- MEC (Minimum Explosion Concentration): Usually. This data helps define whether a dust deflagration hazard may be present. For example, dust within collection ducting often has a concentration of less than 25 percent of the MEC. Those ducts would not be likely locations for a deflagration to start. Those ducts would still allow a deflagration flame front to travel from one piece of dust handling equipment to another. Meaning, there would still be a need to place protection on the ducts.
- LOC (Limiting Oxygen Concentration): Sometimes. Dust deflagration hazards are rarely controlled by limiting oxygen concentration. An inert gas blanket requires sensitive pressure and vacuum relief devices that can be affected by a dusty environment.
- CIT or Tc (Cloud Ignition Temperature): Sometimes. The LIT is typically lower than the CIT, and since the LIT is more restrictive, the CIT is not necessary. Also, CIT is frequently greater than 300º C (572º F). A surface that hot may not be present in many facilities, unless they have fuel-fired equipment. CIT can be important when it is possible to have hot surfaces that will not collect a dust layer (i.e., vertical surfaces), but can become ignition sources for suddenly released dust clouds.
Remember, no matter which tests pharmaceutical owners/operators decide to perform, it’s imperative that unidentified dust is tested and proper procedures are put in place to mitigate risk to personnel and assets.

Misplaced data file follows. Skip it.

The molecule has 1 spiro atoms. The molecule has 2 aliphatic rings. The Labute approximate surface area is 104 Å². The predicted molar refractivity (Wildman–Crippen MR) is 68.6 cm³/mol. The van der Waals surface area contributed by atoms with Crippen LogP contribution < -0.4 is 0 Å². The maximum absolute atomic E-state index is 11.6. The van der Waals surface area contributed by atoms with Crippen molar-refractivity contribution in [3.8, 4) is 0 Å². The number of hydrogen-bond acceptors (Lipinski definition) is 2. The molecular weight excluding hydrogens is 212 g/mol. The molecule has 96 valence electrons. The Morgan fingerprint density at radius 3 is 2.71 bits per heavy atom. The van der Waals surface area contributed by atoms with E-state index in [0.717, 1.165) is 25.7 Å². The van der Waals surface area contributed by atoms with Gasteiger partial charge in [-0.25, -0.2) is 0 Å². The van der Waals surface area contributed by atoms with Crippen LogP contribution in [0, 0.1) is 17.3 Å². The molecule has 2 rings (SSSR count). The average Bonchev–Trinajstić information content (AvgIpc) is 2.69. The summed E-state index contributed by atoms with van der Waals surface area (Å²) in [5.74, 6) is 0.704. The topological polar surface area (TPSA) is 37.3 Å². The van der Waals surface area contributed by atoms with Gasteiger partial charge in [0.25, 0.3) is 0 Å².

Allow Us to Help
Whether you need a dust hazard analysis consultant or a trusted partner in dust explosivity testing and risk mitigation, EAD can help. We offer comprehensive pharmaceutical dust explosivity testing services to labs, organizations and anyone that needs a helping hand when it comes to combustibility testing and safety.
Our pharmaceutical dust explosivity testing services provide a reliable and straightforward way to ensure that the ingredients you use are safe and free from any inherent danger or risk. Beyond the common materials and their well-known, published figures, most pharmaceutical ingredients must be rigorously tested prior to every use to prevent issues with powder handling or reactive chemical processing.
Based on ASTM and ISO standards, our pharmaceutical dust explosivity testing services adhere to OSHA standards, NFPA guidelines and other consensus engineering standards. The work we do tests combustibility and explosivity, as well as burning, minimum ignition energy and minimum auto-ignition temperatures, in addition to other tests. Our goal is to give you the information you need to make the proper safety adjustments throughout the entire manufacturing process.
We also provide reaction data, thermal stability data and lower and upper limits of flammability information of the compounds you’re working with, which can help improve process safety. Even in the case of a discovered dust that is known to be explosible, we provide additional information as to the exact hazard and how it can be addressed with explosion protection equipment or other safety measures.
For other types of assistance, our dust hazard analysis consultants are available to support any need, from on-site dust safety assessments to implementation of comprehensive safety management systems and protocols.
If combustible dust and process engineering services are needed at your pharmaceutical plant, don’t hesitate to reach out to EAD at our Contact Us page or at 402.884.8650. You can also follow us on LinkedIn to learn more about our in-plant expertise.
- NFPA 652: Standard on the Fundamentals of Combustible Dust
- NFPA 654: Standard for the Prevention of Fire and Dust Explosions from the Manufacturing, Processing, and Handling of Combustible Particulate Solids
- Intertek.com: Safety Services Dust Explosion